barber, is Italian. Could you guess before I told you? Mario has some
massive Harley Davidson eagle tattooed across the majority of his back.
He drinks, he gambles, he womanizes. We hit it off. He had an excellent
rapport. He saw that he had his work cut out for him and I told him
to be gentle, and that it was my first time in a long time. Well, it
took him an hour and we got along famously. I remembered hair cuts taking
a half an hour, but that was with unresponsive, half witted, gum chewing
dolts behind the shears. When he was done, Mario had created a vision.
I tipped five dollars, which was a first for me. That was almost three
years ago, and Iíve gone to him ever since. I was unfaithful twice,
regretted each instance, confessed to him, and we resolved the infidelity.
I look at going to my stylist
as being pampered. Itís a luxury, in the same way that a lot of people
go to tanning booths, massage therapists, or mud wraps. Itís not an
absolute necessity, but it makes you feel good. Itís important to treat
yourself to the finer services in life, because who else will? Blow
some cash on yourself. Spend a little bit more than you should on a
trifle. Go see that sadomasochistic mistress with the buggy whip and
the retractable claws. Whoa. Revealed a bit much back there.
Since I had long, filthy,
unkempt hair for so long, though, Iím not that good at knowing when
itís time for another cut. Once it starts curling around my ears like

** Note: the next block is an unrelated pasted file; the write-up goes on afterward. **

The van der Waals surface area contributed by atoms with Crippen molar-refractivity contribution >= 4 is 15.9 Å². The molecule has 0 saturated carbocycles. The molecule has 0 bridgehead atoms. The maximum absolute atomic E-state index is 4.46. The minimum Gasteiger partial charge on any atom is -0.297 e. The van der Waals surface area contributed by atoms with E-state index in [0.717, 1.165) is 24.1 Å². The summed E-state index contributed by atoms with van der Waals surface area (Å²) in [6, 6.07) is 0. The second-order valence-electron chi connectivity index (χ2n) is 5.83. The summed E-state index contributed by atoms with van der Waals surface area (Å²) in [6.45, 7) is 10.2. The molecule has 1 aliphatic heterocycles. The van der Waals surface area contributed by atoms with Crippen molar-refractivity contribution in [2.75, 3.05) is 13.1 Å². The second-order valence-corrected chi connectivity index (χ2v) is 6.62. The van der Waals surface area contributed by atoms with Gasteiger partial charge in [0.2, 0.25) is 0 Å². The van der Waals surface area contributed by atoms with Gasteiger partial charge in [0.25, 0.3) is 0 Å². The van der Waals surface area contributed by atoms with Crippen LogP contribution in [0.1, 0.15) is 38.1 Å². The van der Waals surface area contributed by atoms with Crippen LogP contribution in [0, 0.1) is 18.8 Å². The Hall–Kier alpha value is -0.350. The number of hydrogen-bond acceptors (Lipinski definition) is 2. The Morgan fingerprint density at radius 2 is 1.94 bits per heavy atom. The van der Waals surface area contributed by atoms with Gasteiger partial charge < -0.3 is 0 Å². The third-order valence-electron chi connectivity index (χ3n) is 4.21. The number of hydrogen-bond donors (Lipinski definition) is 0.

Yiddish dread locks, though, I make the appointment. When I get there,
Mario takes my coat and washes my hair in the basin. Then we discuss
what weíd like to do, and to his benefit, I am very difficult. Women
are smart in one sense because they bring in magazine pictures or they
mention celebrities that trigger definitive sense memories. Iíll go
in and say ďIíd like something short, but also long, and curly and messy
on top, but crafted, and please donít take too much off the sides, but
Iím looking for a bit of a Jimmy Hoffa meets Cesar Romeroís Joker in
the 1969 Batman movie plus sort of the same aura that Brad Pittís hair
exudes.Ē And he pulls it off flawlessly!
I donít have a therapist
anymore, either, so Mario gets the weight of that to carry on top of
his shoulders as well. We talk about writing, since heís a writer, too.
We talk about women, and how long term relationships are for idiots.
And we talk about jobs and books and music and movies and five million
other topics. A barber I used to go to many moons ago told me that you
never discuss religion or politics, because you can aggravate people
too easily. Thatís good advice. Mario is opinionated, but weíre both
offensive on the same wave length, so thatís not a problem. Itís funny,
because the girlfriend is long gone, but I still have a committed professional
relationship p with my barber. And we take hot oil baths together every
three months. Not really.
Just last week I went to
get my hair dyed. It wasnít the first time, but I always feel a little
funny getting that done. Itís not a real lumber jack, steak and eggs,
all of a man activity to engage in. I hear that a lot more men get their
hair dyed than youíd imagine. Iím starting to go gray up there, though,
which bothers me. Little strands of gray are scattered and hidden on
my head like land mines, and Iíll stare with my head two inches from
the bathroom mirror for an hour obsessing over them and then go to a
graveyard and weep quietly. Iím getting old, thereís no disputing that.
So why wait until your forties to have a mid life crisis? I just get
my hair dyed blonde. Itís fun to be a different person sometimes, and
itís very superficial, but you do get treated differently by the opposite
sex. And it makes me feel younger, if only from the moment that I leave
the salon until the moment I have to unbutton my pants to put my seat